Roger Williams was born into an Anglican family in London, England, in about 1603 and became a Christian when he was about ten or twelve years old.
He became a very serious young person and even taught himself shorthand, primarily so that, when he attended Puritan sermons, he could take down copious notes and study the sermon later.
The fact that he learned shorthand would lead to one of the shaping events in his life…
He came to the attention of one of the leading jurists in England, Sir Edward Coke, a man who was influential in the king’s court and was a major player in the politics of the day.
Somehow, Coke noticed Williams, discovered that he was adept at shorthand, and hired him to work in his law office.
In this capacity, Williams almost certainly attended heresy trials because, by this time, the Puritans were coming into considerable disfavor with the royals due to their desire to cleanse the Anglican church of all its nominal Christianity and establish heartfelt religion.
Thus, most of his biographers say that, when he first emerged as an adult, thinking for himself, he had a strong aversion to political actions against people for their religious opinions.
Through the influence of Coke, he was sent to Cambridge University. Someone in his station of life wouldn’t normally be able to get into Cambridge, but Coke was a powerful advocate.
After Williams completed his BA degree, he entered into a MA program, which was designed to prepare him for ordination and for service in the Anglican church.
Already, though, he had significant misgivings about serving in the Anglican establishment and looked at the requirements of pastors in the Anglican church as kind of playing the political game to make sure they stayed on the right side of the wealthy and the nobility.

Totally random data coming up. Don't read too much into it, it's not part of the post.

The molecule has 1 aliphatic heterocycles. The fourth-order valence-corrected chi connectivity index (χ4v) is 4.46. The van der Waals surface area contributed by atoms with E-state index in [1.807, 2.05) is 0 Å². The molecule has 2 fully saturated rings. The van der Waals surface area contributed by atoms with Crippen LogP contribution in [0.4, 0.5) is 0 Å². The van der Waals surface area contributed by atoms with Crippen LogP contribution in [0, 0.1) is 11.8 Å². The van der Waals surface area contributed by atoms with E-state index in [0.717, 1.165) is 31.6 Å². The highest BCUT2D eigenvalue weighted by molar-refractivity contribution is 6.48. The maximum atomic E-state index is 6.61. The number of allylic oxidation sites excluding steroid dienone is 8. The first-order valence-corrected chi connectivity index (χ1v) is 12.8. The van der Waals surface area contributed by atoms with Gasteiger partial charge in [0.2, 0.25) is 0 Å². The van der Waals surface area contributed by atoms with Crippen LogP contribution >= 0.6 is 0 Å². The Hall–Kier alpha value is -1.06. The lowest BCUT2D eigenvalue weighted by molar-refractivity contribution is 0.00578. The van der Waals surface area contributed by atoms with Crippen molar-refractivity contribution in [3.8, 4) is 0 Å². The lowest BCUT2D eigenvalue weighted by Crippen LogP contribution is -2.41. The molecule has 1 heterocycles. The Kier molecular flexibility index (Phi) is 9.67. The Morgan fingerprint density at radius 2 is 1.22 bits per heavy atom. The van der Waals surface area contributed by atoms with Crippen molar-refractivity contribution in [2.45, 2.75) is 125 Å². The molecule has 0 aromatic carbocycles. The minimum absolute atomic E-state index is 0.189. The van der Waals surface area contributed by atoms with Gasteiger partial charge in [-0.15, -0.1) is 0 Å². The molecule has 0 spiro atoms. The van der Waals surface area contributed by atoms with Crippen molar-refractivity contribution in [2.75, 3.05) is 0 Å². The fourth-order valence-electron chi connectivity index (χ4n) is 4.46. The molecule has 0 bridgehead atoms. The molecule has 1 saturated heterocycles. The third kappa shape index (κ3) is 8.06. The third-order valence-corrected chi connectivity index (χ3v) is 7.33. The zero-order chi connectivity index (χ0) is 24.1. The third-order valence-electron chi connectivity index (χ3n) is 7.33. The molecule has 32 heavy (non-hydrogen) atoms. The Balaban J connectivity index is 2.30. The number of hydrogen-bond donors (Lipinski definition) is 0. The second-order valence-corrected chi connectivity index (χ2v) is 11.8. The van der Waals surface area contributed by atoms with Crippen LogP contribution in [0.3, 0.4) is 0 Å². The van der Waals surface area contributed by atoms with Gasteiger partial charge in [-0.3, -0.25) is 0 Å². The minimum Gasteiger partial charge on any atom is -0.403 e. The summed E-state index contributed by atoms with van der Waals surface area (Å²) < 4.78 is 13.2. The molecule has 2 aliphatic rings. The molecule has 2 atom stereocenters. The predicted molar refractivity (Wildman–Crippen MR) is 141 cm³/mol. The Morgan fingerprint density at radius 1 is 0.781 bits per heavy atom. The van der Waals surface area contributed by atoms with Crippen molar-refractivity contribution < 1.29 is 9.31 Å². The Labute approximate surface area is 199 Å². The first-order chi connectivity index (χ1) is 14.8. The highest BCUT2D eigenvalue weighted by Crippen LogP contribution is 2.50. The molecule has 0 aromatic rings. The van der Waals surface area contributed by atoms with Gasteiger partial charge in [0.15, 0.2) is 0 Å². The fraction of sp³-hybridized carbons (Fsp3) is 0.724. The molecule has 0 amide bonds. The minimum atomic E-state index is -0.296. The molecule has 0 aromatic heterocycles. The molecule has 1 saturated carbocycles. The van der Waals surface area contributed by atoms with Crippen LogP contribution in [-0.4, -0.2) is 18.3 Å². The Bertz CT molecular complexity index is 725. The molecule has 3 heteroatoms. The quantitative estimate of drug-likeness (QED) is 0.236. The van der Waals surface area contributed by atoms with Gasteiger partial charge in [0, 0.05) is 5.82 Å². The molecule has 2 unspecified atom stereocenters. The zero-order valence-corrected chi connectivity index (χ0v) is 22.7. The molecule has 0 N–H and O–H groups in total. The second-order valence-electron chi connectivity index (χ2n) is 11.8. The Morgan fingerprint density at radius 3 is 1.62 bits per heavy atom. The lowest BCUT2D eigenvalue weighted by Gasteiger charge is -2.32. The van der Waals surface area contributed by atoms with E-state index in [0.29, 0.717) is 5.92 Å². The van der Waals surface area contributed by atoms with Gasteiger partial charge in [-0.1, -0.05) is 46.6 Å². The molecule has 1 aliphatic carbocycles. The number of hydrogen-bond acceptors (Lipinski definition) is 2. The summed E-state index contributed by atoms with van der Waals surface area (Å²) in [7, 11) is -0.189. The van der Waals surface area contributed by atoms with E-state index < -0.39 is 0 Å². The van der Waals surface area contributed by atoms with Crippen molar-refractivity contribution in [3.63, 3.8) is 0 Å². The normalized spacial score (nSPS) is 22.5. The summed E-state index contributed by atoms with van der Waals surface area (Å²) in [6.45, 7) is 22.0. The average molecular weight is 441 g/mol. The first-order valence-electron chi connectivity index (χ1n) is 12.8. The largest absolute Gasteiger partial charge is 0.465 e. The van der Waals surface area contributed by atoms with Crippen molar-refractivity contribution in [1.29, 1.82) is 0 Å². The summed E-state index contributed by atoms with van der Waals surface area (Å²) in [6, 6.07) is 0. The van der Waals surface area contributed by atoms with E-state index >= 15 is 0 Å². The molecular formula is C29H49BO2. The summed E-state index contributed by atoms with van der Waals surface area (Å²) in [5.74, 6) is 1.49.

Consequently, because he decided he didn’t want to be a part of that game and because he was becoming a decided Puritan in his thinking, he withdrew from the MA program, although he was still able to achieve ordination.
In 1629, he married Mary Barnard, a godly woman who was the daughter of a Puritan minister.
Between 1629-1639, the Puritans, wanting to escape the oppression of the Anglican state church, organized a migration out of England.
At this time, Williams was moving even beyond Puritanism, toward Separatism. Had he told the Puritans, they probably would not have invited him to go with them to Massachusetts Bay.
At this time, being a Separatist was also dangerous and could get a person banished from the country or even executed.
In December, 1630, Roger and Mary Williams set sail on the second ship of the Great Puritan Migration and in February, 1631, landed in New England.
When they arrived, Williams was offered an outstanding opportunity to be the teacher (assistant pastor) of the Church of Boston. However, by this time, he had seen that, when you marry state and church, this always produces nominal Christians so he refused and withdrew to the Separatists in Plymouth.
While there, they took him on as a teacher (assistant pastor) for the next two years and he came in close contact with a group of people that the Puritans and Separatists talked about a lot, but didn’t spend much attention evangelizing – the Native Americans.
He began evangelizing their tribes and learning their languages, something almost no one was doing. Other Puritans would go on to do the same, but he was the first.
He was also the first to master the Native American languages sufficiently enough that he wrote a book which was published in the colonies, A Key into the Language of America, in which he translated portions of the Scriptures into the Algonquian language that the Narragansett and Wampanoag spoke.